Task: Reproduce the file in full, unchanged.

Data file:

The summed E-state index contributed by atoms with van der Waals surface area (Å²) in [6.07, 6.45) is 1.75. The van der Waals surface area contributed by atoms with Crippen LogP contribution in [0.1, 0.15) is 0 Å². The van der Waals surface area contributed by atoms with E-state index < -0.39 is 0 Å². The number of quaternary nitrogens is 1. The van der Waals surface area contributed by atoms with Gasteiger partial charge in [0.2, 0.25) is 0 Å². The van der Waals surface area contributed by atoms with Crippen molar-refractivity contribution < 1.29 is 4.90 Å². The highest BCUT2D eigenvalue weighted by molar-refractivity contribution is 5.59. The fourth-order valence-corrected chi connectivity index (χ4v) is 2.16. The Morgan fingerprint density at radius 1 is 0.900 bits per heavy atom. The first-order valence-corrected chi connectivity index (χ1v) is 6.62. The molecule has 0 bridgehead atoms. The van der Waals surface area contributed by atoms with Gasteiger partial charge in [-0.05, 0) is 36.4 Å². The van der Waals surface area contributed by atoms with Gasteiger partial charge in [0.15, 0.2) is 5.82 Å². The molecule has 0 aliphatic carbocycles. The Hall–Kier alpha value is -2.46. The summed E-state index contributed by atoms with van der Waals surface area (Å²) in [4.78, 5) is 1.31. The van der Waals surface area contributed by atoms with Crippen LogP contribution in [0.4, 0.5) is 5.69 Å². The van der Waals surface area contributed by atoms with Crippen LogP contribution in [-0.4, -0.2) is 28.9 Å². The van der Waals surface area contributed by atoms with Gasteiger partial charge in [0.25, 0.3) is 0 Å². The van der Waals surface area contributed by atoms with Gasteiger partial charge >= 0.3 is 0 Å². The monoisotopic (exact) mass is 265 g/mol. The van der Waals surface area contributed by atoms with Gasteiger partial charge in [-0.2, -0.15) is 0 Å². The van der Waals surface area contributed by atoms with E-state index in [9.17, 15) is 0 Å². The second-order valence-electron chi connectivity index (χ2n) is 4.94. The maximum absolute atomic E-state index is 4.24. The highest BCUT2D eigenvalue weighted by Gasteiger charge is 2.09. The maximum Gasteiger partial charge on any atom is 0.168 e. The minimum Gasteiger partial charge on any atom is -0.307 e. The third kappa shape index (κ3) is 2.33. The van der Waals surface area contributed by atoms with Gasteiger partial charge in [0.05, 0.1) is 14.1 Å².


The summed E-state index contributed by atoms with van der Waals surface area (Å²) in [6.07, 6.45) is 1.75. The van der Waals surface area contributed by atoms with Crippen LogP contribution in [0.1, 0.15) is 0 Å². The van der Waals surface area contributed by atoms with E-state index < -0.39 is 0 Å². The number of quaternary nitrogens is 1. The van der Waals surface area contributed by atoms with Gasteiger partial charge in [0.2, 0.25) is 0 Å². The van der Waals surface area contributed by atoms with Crippen molar-refractivity contribution < 1.29 is 4.90 Å². The highest BCUT2D eigenvalue weighted by molar-refractivity contribution is 5.59. The fourth-order valence-corrected chi connectivity index (χ4v) is 2.16. The Morgan fingerprint density at radius 1 is 0.900 bits per heavy atom. The first-order valence-corrected chi connectivity index (χ1v) is 6.62. The molecule has 0 bridgehead atoms. The van der Waals surface area contributed by atoms with Gasteiger partial charge in [-0.05, 0) is 36.4 Å². The van der Waals surface area contributed by atoms with Gasteiger partial charge in [0.15, 0.2) is 5.82 Å². The molecule has 0 aliphatic carbocycles. The Hall–Kier alpha value is -2.46. The summed E-state index contributed by atoms with van der Waals surface area (Å²) in [4.78, 5) is 1.31. The van der Waals surface area contributed by atoms with Crippen LogP contribution in [0.4, 0.5) is 5.69 Å². The van der Waals surface area contributed by atoms with Crippen LogP contribution in [-0.4, -0.2) is 28.9 Å². The van der Waals surface area contributed by atoms with Gasteiger partial charge in [0.25, 0.3) is 0 Å². The van der Waals surface area contributed by atoms with Gasteiger partial charge >= 0.3 is 0 Å². The monoisotopic (exact) mass is 265 g/mol. The van der Waals surface area contributed by atoms with Gasteiger partial charge in [-0.2, -0.15) is 0 Å². The van der Waals surface area contributed by atoms with E-state index in [9.17, 15) is 0 Å². The second-order valence-electron chi connectivity index (χ2n) is 4.94. The maximum absolute atomic E-state index is 4.24. The highest BCUT2D eigenvalue weighted by Gasteiger charge is 2.09. The maximum Gasteiger partial charge on any atom is 0.168 e. The minimum Gasteiger partial charge on any atom is -0.307 e. The third kappa shape index (κ3) is 2.33. The van der Waals surface area contributed by atoms with Gasteiger partial charge in [0.05, 0.1) is 14.1 Å².